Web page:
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It was a little difficult for me to get into this book, but man am I glad I did! I’ll admit that I was a little put off by the dark subject matter (I’m more of a “misunderstood biker bad boy who’s never really done anything wrong” kind of fan). To know that everyone in this book either killed people or profited from those deaths made it a little hard to find endearing, but then it hit me: this isn’t a typical romance! Not only is this a family saga and romantic story, it’s a mystery/crime drama to boot.
This modern-day Romeo and Juliet story follows a cartel kingpin’s second-in-command when he sets out to enact a key part of a crucial plan. He didn’t count on falling in love with his rival’s daughter along the way. For her part, Giada knows what her dad does and where their wealth comes from, but is happy to stay out of it until her world collides with that of one of her father’s latest enemies.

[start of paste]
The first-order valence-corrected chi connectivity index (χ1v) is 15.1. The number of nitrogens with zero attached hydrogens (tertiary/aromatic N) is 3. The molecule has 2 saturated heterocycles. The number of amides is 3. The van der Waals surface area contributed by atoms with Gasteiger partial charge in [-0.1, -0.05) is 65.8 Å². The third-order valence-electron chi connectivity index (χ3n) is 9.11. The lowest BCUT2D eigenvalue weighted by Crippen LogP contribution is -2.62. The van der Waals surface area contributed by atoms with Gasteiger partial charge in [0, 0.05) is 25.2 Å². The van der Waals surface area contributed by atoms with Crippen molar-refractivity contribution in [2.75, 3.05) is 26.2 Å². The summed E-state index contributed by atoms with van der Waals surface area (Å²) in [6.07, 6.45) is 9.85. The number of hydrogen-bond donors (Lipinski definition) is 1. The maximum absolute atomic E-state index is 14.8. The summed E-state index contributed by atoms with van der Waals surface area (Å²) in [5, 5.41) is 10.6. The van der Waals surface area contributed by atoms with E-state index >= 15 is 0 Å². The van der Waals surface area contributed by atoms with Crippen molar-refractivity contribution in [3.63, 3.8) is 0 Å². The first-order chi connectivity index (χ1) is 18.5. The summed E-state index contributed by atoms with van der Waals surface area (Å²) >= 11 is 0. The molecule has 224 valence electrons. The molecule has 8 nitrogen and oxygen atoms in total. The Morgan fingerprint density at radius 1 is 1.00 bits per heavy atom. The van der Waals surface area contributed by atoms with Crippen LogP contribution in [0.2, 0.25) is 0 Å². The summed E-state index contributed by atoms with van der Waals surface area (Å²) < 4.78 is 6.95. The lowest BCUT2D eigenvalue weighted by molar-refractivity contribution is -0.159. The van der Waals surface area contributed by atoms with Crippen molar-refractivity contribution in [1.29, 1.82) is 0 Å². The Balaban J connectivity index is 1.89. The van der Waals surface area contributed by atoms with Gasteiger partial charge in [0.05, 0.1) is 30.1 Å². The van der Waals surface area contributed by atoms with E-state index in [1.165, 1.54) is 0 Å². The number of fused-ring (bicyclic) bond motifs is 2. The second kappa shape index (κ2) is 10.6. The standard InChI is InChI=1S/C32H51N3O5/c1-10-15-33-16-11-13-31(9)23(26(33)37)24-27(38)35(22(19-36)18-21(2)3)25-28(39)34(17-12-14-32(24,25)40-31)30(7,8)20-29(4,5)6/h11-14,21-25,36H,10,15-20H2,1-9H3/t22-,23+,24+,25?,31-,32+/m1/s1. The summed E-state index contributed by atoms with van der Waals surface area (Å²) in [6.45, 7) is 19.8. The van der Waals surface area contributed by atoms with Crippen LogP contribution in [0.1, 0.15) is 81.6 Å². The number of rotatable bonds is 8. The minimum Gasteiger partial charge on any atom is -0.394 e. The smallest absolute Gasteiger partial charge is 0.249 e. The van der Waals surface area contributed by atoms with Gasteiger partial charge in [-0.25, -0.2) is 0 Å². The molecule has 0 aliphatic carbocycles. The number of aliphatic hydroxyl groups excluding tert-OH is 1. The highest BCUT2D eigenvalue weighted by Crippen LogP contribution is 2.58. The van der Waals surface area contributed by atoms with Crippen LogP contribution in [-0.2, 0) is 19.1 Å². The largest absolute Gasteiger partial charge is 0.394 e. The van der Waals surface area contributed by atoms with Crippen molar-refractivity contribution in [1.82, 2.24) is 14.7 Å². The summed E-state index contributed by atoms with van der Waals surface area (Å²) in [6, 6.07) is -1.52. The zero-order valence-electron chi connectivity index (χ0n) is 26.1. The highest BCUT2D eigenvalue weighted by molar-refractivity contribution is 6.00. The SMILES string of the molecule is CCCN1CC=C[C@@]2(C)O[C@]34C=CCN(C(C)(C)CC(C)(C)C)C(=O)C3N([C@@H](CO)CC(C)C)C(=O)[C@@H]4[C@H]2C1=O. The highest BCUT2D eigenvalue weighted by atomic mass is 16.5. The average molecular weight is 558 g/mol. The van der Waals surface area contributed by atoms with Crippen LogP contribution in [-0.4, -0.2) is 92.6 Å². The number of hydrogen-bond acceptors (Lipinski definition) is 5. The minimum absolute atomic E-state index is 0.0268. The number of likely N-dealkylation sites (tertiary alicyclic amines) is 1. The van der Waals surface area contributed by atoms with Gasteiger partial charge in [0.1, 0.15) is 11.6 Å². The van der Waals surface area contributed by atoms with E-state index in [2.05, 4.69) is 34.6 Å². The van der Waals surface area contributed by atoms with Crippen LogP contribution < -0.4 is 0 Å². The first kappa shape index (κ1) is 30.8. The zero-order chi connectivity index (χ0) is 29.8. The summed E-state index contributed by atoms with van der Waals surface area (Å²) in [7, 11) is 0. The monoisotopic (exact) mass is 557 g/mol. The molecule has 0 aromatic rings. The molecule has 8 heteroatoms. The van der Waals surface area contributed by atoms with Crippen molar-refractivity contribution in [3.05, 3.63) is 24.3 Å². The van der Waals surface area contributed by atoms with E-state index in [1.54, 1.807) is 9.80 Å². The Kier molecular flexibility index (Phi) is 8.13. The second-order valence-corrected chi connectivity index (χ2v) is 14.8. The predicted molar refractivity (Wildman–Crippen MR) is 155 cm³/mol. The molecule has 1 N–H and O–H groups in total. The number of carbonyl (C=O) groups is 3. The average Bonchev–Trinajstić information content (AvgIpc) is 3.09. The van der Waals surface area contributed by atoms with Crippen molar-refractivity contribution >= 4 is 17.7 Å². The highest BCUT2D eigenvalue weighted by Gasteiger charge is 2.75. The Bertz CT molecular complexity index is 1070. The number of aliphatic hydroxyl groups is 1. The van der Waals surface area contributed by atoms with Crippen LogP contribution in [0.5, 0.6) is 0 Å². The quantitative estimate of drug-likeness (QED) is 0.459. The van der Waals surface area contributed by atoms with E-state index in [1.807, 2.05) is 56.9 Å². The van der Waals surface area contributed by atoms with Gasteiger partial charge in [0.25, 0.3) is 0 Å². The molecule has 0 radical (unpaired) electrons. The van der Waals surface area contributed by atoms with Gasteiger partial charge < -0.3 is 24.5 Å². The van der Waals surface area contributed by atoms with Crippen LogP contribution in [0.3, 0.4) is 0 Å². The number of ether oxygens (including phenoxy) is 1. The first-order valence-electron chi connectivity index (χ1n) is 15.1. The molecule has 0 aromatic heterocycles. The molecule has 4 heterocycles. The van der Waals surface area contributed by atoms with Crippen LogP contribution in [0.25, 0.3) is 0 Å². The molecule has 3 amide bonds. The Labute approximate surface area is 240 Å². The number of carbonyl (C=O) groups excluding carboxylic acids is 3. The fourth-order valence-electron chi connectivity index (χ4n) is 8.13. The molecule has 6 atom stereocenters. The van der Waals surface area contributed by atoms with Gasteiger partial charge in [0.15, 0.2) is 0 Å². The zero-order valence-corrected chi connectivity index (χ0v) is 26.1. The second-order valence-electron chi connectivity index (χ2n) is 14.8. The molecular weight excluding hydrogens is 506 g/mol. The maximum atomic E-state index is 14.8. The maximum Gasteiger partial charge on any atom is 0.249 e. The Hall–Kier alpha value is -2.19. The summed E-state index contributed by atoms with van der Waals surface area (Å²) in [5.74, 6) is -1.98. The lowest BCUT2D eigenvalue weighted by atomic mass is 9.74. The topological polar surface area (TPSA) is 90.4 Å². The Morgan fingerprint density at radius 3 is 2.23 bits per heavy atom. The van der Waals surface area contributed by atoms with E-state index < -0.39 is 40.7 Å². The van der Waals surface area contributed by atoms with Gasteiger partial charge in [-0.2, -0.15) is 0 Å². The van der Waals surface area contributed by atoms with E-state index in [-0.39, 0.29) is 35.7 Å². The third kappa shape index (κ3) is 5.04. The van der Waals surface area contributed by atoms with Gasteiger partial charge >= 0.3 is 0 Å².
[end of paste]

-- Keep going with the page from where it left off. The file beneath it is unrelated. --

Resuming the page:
Once getting into the murder-for-hire/organized crime mindset, this book was a real delight. Yes, it had some smoldering romantic scenes–honestly fewer than I expected since that wasn’t the only crux of the book–but also so much intrigue, backstabbing, and fierce protectiveness from both the male and female characters. No more wilting wallflowers, today’s romance heroines are here to kick butt and be just as protective as their families.
Be aware, there were a few typos, but I’m sure this review contains just as many! 🙂
It’s hard to say that this book was fun (even though it was) because the main character, Declan, carries so much pain, self-doubt, and at times even self-loathing that I wanted more for them. This is one of those really great books that proves (gasp! horrors! what has the world come to?!) that gay people are literally human beings and experience exactly the same emotions and rollercoaster rides in romance that cis hetero people do (sorry haters).